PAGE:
Shareholder rights and zero-sum CSR: Strategies for reconciliation

Nenad Dobos

    Research output: Book chapter/Published conference paperChapter (peer-reviewed)peer-review


    CSR involves the management of a corporation using the resources of that corporation to promote the welfare of non-shareholders (disadvantaged members of the community, the global poor, animals, future generations, etc.). In some cases CSR is used as a tactic to augment the competitive strength of a firm. We can call this 'instrumental CSR' or 'shared-value CSR'. This is where promoting non-shareholder welfare is seen as the best way of maximising shareholder value in the long term. In other cases, however, promoting the welfare of non-shareholders may be expected to compromise the economic interests of shareholders to some extent; one group benefits at the expense of the other. Call this 'zero-sum' CSR. If we accept the so-called principle of shareholder primacy, Zero-Sum CSR appears morally problematic. This principle says that shareholders have a unique and privileged moral status in the corporation. More specifically, it says that shareholders, in virtue of their special relationship with management, are entitled to have the corporation governed in a way that is aimed at maximising their economic interests. My aim is to carefully distinguish three argumentative strategies for reconciling Zero-Sum CSR with the moral rights of shareholders.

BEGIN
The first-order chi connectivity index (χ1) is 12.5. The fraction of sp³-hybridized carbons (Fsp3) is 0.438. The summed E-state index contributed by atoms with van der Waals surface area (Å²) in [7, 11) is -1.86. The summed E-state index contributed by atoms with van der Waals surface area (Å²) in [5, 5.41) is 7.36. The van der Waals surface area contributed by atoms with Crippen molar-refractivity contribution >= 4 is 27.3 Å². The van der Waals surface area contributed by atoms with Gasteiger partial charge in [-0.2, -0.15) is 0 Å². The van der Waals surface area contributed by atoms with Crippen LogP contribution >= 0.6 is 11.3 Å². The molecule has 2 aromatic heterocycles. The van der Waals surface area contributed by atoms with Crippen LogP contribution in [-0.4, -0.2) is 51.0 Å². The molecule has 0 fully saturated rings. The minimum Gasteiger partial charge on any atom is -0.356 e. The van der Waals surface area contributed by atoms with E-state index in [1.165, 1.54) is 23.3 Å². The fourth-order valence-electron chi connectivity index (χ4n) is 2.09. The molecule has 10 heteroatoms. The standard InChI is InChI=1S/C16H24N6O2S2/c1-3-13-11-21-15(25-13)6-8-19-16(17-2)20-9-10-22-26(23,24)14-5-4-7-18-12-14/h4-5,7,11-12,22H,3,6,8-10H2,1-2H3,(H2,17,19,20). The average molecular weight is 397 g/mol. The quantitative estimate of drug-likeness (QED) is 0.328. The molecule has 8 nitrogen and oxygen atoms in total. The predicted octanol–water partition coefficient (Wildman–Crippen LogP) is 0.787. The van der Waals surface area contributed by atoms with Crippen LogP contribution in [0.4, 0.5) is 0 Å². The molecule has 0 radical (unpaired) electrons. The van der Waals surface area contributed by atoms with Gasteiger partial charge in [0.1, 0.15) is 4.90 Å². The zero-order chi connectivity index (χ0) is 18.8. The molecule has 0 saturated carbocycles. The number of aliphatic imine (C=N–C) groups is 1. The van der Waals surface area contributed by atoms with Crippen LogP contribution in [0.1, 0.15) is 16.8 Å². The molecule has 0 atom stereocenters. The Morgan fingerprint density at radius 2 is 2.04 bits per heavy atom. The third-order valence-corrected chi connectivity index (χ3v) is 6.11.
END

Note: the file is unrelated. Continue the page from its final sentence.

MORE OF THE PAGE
Original languageEnglish
    Title of host publicationCorporate social responsibility and governance
    Subtitle of host publicationTheory and practice
    EditorsSO Idowu, CS Frederikson, AY Mermod, MEJ Nielsen
    Place of PublicationDordrecht
    PublisherSpringer-Verlag London Ltd.
    Number of pages13
    ISBN (Electronic)9783319109091
    ISBN (Print)9783319109084
    Publication statusPublished - 2015

    Publication series

    Name CSR, Sustainability, Ethics & Governance


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